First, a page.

Jallow said from the very start, the TRRC has operated on the principle that the ultimate rationale for the establishment of all truth commissions is to prevent a recurrence of human rights violations that happened in the past; that the TRRC also operated on the conviction based on verifiable evidence, that truth commission reports and recommendations alone do not necessarily prevent a recurrence.

“For that reason, the TRRC adopted an operational strategy that allows the commission to investigate the past and create an impartial historical record of human rights violations with a view to making recommendations to the Government at the end of its mandate, while at the same time conducting outreach activities that address those causes and enablers of dictatorship and political impunity that lies outside of any institutional, administrative and legal reforms that the Commission may recommend in its final report,” he said.

He said while the Commission’s public hearings were ongoing, various units of the TRRC secretariat were engaged in outreach activities across the country that sought to involve everyone in a national conversation on the causes of dictatorship and how best to prevent a recurrence through proper understanding of the proper relationship between state and society; that in line with their dual-process approach to the work of truth commissions with hearings on one hand and outreach activities on the other, the TRRC’s units have conducted close to one hundred town hall meetings, village dialogues, women’s and men’s listening circles, and School visits across the country, since October 2018.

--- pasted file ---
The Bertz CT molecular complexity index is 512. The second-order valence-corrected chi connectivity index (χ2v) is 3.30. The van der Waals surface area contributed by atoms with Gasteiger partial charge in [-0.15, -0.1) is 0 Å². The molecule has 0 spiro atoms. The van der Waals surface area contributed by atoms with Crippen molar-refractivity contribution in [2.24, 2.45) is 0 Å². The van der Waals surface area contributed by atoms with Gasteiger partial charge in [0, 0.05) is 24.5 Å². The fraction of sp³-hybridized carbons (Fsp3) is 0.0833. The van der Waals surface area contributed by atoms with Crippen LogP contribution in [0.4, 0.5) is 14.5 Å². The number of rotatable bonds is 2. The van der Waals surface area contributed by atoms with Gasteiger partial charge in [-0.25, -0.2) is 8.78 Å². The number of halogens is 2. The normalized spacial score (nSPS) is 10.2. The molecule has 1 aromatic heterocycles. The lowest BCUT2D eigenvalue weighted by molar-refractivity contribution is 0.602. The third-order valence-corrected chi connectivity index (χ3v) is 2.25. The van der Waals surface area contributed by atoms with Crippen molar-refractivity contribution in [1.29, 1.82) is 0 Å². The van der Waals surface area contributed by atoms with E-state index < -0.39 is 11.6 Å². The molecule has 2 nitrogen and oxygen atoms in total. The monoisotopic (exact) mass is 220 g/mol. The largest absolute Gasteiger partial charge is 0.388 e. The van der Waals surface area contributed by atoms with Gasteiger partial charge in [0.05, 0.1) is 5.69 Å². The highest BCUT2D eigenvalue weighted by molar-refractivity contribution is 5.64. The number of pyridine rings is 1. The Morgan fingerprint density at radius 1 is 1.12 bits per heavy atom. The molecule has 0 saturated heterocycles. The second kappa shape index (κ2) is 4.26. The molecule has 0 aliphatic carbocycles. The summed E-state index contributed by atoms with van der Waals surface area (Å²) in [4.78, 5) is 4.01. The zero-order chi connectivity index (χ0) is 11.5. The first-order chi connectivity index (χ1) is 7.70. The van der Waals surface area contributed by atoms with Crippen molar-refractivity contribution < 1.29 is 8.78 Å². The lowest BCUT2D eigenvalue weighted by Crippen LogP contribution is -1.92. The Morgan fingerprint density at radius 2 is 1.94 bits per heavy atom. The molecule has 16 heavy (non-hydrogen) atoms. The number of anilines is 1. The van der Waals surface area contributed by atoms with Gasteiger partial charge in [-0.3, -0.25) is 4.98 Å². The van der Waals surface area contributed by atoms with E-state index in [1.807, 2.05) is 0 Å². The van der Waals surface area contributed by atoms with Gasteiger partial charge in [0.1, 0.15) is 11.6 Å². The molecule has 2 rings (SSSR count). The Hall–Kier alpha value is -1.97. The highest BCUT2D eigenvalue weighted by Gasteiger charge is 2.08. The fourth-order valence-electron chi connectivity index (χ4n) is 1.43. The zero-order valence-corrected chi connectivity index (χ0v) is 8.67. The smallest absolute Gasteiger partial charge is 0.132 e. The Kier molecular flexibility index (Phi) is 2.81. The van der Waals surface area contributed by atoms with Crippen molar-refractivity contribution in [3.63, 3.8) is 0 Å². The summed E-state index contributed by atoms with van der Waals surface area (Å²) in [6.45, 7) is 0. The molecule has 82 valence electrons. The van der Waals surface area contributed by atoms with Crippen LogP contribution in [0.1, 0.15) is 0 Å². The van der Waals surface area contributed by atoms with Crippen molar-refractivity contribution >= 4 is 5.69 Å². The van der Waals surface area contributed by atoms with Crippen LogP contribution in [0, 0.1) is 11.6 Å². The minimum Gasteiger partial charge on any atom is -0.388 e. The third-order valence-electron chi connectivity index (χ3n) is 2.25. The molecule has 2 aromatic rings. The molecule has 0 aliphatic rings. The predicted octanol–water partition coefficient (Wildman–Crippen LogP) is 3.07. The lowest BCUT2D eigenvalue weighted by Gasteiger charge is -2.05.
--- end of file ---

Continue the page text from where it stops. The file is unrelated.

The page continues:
“In essence, the TRRC has consistently worked as a Janus-faced commission which whilst investigating and recording past human rights violations, has its sight firmly set on helping build a Gambia in which citizens are empowered enough to hold their Government responsible and to say no to any signs of dictatorship or human rights violations,” he said.
Jallow said the TRRC is lucky to be one of the very few truth commissions in the world to be given the power to grant reparations to victims.

“Most truth commissions can only recommend reparations; and because truth commission recommendations especially on reparations are generally not famous for being implemented, victims in many countries do not often get reparations long after their truth commission processes end.

The Gambia’s TRRC is proving an exception to that rule. The fact that the TRRC Act grants the Commission powers to grant reparations meant that we could institute an interim reparations program through which a growing number of victims will get access to medical attention as well as employment and educational opportunities, and some livelihood support,” he said.

He said Yusupha Mbye, Oumie Jagne and Abdou Karim Jammeh, three victims of the April 2000 student demonstrations, and Nogoi Njie, a victim of the April 2016 incident, have travelled to Turkey for free medical treatment and are accompanied by two TRRC staff and one volunteer.

“This is the TRRC’s first major breakthrough in facilitating access to overseas medical treatment for victims since the Ministry of Health established a medical board at the Commission’s request back in November 2018. As of December 2019, the medical board has seen 50 victims who were referred to them by the TRRC.

Meanwhile, the TRRC’s Victim Support Unit continues to offer medical assistance and psychosocial support to several victims in the Gambia. So far, the Victim Support Unit has registered 941 victims of various kinds of human rights violations. It is anticipated that more victims will benefit from both local and overseas medical treatment in the coming year,” Jallow concludes.